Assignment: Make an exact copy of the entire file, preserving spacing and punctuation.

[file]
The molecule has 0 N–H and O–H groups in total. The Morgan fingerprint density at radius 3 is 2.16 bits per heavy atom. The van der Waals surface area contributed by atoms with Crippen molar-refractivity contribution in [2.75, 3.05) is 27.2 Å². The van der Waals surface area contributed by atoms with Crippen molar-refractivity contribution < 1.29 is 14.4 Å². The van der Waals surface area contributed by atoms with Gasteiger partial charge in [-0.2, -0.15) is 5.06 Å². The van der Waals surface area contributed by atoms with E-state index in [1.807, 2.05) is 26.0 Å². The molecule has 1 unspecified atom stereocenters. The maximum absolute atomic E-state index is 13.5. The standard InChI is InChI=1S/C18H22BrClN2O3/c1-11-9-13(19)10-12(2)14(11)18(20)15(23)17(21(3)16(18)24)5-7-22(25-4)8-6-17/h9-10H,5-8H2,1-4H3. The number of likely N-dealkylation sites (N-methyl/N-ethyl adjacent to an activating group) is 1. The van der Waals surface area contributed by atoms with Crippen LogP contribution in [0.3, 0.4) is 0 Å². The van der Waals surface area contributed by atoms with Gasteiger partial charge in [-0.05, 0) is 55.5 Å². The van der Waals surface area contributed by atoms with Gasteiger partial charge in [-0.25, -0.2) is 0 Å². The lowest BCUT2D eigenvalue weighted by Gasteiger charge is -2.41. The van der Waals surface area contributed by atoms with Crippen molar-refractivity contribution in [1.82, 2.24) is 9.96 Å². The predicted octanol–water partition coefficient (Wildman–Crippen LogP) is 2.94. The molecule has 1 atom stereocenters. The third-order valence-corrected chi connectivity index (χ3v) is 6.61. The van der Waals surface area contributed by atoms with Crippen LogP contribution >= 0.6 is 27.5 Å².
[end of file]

The molecule has 0 N–H and O–H groups in total. The Morgan fingerprint density at radius 3 is 2.16 bits per heavy atom. The van der Waals surface area contributed by atoms with Crippen molar-refractivity contribution in [2.75, 3.05) is 27.2 Å². The van der Waals surface area contributed by atoms with Crippen molar-refractivity contribution < 1.29 is 14.4 Å². The van der Waals surface area contributed by atoms with Gasteiger partial charge in [-0.2, -0.15) is 5.06 Å². The van der Waals surface area contributed by atoms with E-state index in [1.807, 2.05) is 26.0 Å². The molecule has 1 unspecified atom stereocenters. The maximum absolute atomic E-state index is 13.5. The standard InChI is InChI=1S/C18H22BrClN2O3/c1-11-9-13(19)10-12(2)14(11)18(20)15(23)17(21(3)16(18)24)5-7-22(25-4)8-6-17/h9-10H,5-8H2,1-4H3. The number of likely N-dealkylation sites (N-methyl/N-ethyl adjacent to an activating group) is 1. The van der Waals surface area contributed by atoms with Crippen LogP contribution in [0.3, 0.4) is 0 Å². The van der Waals surface area contributed by atoms with Gasteiger partial charge in [-0.05, 0) is 55.5 Å². The van der Waals surface area contributed by atoms with Gasteiger partial charge in [-0.25, -0.2) is 0 Å². The lowest BCUT2D eigenvalue weighted by Gasteiger charge is -2.41. The van der Waals surface area contributed by atoms with Crippen molar-refractivity contribution in [1.82, 2.24) is 9.96 Å². The predicted octanol–water partition coefficient (Wildman–Crippen LogP) is 2.94. The molecule has 1 atom stereocenters. The third-order valence-corrected chi connectivity index (χ3v) is 6.61. The van der Waals surface area contributed by atoms with Crippen LogP contribution >= 0.6 is 27.5 Å².